It’s called the “crown jewel of the continent” for a reason. Glacier National Park in Montana is one the most beautiful wild places in America. Filled with snowy peaks, glaciers, waterfalls, and wildlife, it is a destination that should be on your bucket list.
Since it is so far from major population centers, many visitor may only make the long trek once in their life. If that is the case, you’ll want to learn from those who have gone before.
10 tips for visiting Glacier National Park.
1. If you plan on hiking, and you should, prepare for encountering a bear.
Bears are common in Glacier, and if you are not familiar with the precautions you should take, do a little research on what to do when encountering a bear. The chances are you won’t have any issues, but it’s worth a few minutes effort to be prepared. Many bear attacks on humans have been the result of people accidentally surprising a bear. The general consensus is to make frequent noise so this doesn’t happen. Shouting “hey bear” every so often is a common practice. Many hikers attach little bells (like you might find on Christmas decorations) or bear bells to their back pack or walking stick so that they are constantly making noise.
Carrying bear spray is highly recommended when visiting Glacier National Park. Bear spray is a powerful pepper spray that can shoot as much as 30 feet. You can order it online ahead of time, buy it in a local store, or even rent it from some stores. We happened to discover that our hotel had several canisters that they loaned out. Previous guests had purchased the spray and either didn’t want to take it home or couldn’t (because of air travel restrictions) and left it for others to use.
Keep your eyes open while hiking. Look around for signs of bears, especially their scat (poop). How do you tell if it’s bear scat? It’s easy. It will have little bells in it and smell like pepper. 🙂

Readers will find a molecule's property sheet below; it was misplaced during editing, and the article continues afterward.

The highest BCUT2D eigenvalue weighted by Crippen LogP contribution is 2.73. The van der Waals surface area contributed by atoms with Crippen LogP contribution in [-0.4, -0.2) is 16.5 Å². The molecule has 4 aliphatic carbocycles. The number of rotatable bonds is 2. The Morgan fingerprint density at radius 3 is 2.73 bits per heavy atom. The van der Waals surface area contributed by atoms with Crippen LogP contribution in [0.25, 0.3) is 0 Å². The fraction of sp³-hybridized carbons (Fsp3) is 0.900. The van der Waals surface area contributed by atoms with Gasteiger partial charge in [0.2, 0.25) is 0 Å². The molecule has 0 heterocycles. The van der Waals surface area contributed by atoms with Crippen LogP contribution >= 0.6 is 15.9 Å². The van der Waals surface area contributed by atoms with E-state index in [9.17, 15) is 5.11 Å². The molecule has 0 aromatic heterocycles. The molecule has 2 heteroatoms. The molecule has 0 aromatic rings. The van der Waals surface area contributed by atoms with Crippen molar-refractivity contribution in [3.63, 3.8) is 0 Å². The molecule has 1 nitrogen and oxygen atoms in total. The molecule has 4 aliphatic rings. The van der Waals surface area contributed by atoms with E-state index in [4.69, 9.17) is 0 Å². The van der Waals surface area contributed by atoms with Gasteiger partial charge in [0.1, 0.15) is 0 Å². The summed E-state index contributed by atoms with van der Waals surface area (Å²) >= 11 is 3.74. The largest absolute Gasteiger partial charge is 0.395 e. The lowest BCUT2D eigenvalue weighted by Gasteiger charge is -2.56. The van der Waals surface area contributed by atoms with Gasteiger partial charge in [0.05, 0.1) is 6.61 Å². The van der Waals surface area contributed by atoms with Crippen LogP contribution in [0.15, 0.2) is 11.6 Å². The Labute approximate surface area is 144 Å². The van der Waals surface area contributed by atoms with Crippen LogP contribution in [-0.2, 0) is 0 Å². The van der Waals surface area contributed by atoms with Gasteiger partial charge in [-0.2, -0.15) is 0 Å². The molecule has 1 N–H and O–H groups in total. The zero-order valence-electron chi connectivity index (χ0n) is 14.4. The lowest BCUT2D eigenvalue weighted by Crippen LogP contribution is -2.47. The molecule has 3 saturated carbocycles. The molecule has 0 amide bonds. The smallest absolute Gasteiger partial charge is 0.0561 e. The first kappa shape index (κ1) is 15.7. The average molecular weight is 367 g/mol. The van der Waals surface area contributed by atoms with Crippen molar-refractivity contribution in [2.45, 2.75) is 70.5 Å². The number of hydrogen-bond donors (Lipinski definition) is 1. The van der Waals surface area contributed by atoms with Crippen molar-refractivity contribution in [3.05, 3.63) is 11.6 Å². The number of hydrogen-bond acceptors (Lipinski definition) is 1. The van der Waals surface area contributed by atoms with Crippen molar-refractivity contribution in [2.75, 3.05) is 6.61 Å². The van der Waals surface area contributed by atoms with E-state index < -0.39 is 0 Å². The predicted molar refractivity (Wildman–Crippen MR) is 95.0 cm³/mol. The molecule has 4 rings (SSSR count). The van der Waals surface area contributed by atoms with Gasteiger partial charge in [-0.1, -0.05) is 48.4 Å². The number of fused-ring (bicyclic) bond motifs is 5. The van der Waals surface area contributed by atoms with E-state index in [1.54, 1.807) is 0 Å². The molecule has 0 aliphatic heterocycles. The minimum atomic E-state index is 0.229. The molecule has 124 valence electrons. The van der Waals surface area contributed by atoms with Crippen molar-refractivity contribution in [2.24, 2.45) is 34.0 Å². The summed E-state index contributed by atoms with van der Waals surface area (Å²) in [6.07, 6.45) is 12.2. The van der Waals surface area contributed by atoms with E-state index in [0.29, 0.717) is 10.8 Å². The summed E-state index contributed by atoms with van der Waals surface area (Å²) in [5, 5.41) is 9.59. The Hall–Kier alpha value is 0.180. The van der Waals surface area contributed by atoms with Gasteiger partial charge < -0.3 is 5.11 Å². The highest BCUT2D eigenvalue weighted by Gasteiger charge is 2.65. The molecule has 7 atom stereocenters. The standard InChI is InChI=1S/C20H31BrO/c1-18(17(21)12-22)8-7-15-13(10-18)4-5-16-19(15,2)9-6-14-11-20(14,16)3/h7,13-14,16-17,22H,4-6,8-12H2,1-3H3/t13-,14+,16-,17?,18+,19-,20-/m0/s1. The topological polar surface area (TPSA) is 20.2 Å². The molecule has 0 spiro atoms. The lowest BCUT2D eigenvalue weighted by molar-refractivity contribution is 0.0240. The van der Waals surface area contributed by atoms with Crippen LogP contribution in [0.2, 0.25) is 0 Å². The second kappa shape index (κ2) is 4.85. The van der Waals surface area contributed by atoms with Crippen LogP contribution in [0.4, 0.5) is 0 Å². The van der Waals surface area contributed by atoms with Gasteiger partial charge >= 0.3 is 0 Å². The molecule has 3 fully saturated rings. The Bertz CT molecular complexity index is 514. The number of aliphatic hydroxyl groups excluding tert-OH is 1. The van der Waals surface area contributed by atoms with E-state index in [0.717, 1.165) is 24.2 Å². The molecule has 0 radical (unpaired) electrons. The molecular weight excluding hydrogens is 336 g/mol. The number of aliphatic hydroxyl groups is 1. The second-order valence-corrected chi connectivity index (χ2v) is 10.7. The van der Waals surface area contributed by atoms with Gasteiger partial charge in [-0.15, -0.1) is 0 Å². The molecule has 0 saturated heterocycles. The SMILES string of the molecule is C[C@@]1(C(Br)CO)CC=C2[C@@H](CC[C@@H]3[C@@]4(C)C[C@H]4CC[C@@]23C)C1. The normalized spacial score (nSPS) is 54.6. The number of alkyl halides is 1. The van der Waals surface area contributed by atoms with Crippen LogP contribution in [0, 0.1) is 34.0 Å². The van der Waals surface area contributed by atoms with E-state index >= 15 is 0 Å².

2. Get your passport if you want to visit Canada.
Glacier National Park is unusual in that it is a US national park that is conjoined with a Canadian national park (Waterton Lakes National Park) to form what is called an International Peace Park. There is plenty to explore on the US side, but if you want to enter the Canadian side you’ll need the proper credentials. Do a little research to find out exactly what documents you’ll need to cross into Canada and return to the USA.
3. Plan your trip for middle to late summer.
You can certainly visit Glacier other times of the year, but the main road that connects the east side of the park to the west side, called Going-to-the-Sun Road, often doesn’t open until mid-summer depending on snow levels and needed repairs. This year (2017) it didn’t open until June 28th. There is a road that goes around the southern end of the park allowing you to get from east to west (or vice versa) but it makes the trip about twice as long. And what every family loves is more time in the car, right?
4. Plan to spend 3 days or more.
If you can, plan for 3 full days or more to explore the park. There are so many beautiful places to explore! Spend at least one day exploring Lake MacDonald and Going-to-the-Sun Road, another day in the Two Medicine area, and another day in the Many Glacier area. If you have more time, plan on getting up to the Canadian side and exploring there as well.